E-commerce: DRC not in race despite ICT enthusiasm

By Issa Sikiti da Silva, in Kinshasa, DR Congo

The race for e-commerce supremacy in sub-Saharan Africa, currently spearheaded by Nigeria and South Africa, seems to be a no-contest and a no-go area for the Democratic Republic of Congo (DRC) despite its recent ICT gains.

Lack of awareness and adequate policies, an ineffective post system and mistrust of consumers to shop online, as well as the non-existence of legal and regulatory frameworks in areas related to infrastructure and delivery of electronic services, appear to be the key roots of the problem.

First of all, the word e-commerce (commerce électronique in French) does not find a definition in DRC legislation, academic Jeff Kabisoso Muwowo argued in Fiscalité du Commerce Electronique en RDC, a working paper published in 2010.

Though the word internet is mentioned in the legislation, he pointed out that there was no legal text that ever referred to e-commerce in any telecommunication law in this mineral-rich nation.

For diaspora returnees who live in cashless societies, life is proving to be a nightmare.

“I’m having serious problems to re-adapt because everything here evolves around cash, no credit cards and local e-commerce sites are nowhere to be found,” George Masudi, who recently returned to his birthplace after more than 30 years abroad, lamented.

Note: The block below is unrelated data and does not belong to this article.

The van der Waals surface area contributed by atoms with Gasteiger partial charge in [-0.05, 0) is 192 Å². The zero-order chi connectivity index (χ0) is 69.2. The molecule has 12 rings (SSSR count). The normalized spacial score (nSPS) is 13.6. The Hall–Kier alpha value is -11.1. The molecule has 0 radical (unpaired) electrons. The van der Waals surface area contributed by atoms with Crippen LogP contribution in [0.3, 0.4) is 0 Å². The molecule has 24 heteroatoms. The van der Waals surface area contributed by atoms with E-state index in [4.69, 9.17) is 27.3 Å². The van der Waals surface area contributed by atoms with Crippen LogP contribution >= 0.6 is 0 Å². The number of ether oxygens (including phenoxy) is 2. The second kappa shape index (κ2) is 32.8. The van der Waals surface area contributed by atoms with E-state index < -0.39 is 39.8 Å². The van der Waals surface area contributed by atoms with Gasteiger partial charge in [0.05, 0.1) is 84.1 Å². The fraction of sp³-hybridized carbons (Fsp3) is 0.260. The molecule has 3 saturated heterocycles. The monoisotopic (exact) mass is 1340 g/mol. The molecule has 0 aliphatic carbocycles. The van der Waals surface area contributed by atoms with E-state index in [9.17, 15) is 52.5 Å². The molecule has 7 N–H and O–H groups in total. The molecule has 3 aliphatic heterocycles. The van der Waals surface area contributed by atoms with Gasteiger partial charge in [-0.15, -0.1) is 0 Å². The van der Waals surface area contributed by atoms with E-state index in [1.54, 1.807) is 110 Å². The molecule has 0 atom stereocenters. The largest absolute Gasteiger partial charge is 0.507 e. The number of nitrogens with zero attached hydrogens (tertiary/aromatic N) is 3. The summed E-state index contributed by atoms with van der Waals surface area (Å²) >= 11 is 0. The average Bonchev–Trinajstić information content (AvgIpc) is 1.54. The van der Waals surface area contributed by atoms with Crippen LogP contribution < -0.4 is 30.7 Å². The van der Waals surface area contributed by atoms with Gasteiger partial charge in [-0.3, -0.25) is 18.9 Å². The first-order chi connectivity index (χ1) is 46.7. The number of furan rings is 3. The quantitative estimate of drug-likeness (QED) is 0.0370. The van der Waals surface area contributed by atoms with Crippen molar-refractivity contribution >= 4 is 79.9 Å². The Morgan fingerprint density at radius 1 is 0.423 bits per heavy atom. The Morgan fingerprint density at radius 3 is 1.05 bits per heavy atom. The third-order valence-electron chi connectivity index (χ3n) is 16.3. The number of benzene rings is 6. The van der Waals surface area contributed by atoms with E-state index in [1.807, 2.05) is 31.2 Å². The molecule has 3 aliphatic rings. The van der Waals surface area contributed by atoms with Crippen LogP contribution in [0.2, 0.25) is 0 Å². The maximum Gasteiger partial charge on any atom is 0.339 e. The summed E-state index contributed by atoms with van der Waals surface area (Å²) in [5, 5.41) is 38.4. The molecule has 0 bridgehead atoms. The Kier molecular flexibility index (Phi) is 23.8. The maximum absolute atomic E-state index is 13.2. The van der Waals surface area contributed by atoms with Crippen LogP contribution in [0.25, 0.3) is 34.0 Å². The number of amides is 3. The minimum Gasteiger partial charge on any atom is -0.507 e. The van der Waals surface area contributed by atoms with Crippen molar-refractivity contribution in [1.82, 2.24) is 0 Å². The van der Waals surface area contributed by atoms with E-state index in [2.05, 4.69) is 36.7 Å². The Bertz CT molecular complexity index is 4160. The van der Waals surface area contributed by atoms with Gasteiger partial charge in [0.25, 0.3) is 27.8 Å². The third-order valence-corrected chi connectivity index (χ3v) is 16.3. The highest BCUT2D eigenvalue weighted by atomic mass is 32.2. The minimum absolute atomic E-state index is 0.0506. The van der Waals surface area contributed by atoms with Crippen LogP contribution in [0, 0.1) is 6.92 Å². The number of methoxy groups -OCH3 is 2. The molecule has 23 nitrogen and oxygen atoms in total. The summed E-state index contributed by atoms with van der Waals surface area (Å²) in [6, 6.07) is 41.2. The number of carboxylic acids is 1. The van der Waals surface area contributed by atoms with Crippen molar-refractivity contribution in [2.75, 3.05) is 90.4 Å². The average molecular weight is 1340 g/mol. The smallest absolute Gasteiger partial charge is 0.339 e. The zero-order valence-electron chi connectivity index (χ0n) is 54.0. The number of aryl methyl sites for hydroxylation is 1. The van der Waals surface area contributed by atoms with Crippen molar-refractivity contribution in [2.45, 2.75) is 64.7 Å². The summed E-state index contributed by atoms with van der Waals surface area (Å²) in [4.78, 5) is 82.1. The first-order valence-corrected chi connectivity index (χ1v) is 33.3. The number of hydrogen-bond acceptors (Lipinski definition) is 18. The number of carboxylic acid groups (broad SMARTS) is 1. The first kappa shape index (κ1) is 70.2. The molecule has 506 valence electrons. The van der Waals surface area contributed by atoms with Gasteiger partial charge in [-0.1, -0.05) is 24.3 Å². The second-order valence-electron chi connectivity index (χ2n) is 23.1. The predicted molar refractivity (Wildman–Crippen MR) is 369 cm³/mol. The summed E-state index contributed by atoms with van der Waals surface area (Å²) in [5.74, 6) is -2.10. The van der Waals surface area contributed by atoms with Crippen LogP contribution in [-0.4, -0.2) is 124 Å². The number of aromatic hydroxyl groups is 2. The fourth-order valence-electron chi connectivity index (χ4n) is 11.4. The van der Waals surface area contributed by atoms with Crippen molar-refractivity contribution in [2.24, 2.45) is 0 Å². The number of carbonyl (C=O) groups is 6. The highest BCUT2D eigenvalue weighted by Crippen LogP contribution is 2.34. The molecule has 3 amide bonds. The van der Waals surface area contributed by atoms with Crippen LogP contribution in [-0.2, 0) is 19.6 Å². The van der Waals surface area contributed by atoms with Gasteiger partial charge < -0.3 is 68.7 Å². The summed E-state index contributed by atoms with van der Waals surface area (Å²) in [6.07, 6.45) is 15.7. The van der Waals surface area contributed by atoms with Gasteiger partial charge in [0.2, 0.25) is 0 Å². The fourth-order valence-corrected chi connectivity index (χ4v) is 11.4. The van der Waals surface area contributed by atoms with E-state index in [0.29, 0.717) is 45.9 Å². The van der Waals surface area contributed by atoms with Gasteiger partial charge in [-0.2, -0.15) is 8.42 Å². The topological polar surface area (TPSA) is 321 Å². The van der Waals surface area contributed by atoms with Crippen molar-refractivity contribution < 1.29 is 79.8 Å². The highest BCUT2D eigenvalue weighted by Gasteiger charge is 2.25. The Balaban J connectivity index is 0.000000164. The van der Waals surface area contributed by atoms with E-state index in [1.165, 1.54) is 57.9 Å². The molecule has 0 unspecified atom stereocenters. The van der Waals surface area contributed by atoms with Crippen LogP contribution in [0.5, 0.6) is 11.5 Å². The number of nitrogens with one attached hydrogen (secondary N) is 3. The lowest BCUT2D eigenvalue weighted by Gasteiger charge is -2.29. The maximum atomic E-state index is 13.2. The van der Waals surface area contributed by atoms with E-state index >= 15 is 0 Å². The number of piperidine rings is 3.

“What is e-commerce? I don’t know this word,” Mimi Okito, a flashy businesswoman operating in the Central Market of Kinshasa, said in reply to a Biztechafrica question.

“I heard about shopping online, but I don’t know how it works. I prefer dealing in cash because the internet is full of bad guys waiting to chop your money within seconds,” Okito said.

Security concerns remain an important impediment to e-commerce, the Organisation for Economic Cooperation and Development (OECD) said.

“Honestly speaking, shopping online is an unknown culture to us. Cash is king in this country,” internet café manager John Mavitidi told Biztechafrica.

The lack of statistics to assess the current state of e-commerce in the DRC makes it difficult to understand the seriouness of the problem, technology analyst Jean-Albert Longange said.

In 2010, the internet and other e-commerce sales transactions averaged 13% of total turnover in countries for which data were available, OECD said.

E-commerce sales topped US$1 trillion worldwide for the first time in 2012, with the US still holding the largest share and China having the highest number of people – nearly 220 million – buying goods online in the world, according to a eMarketer study.


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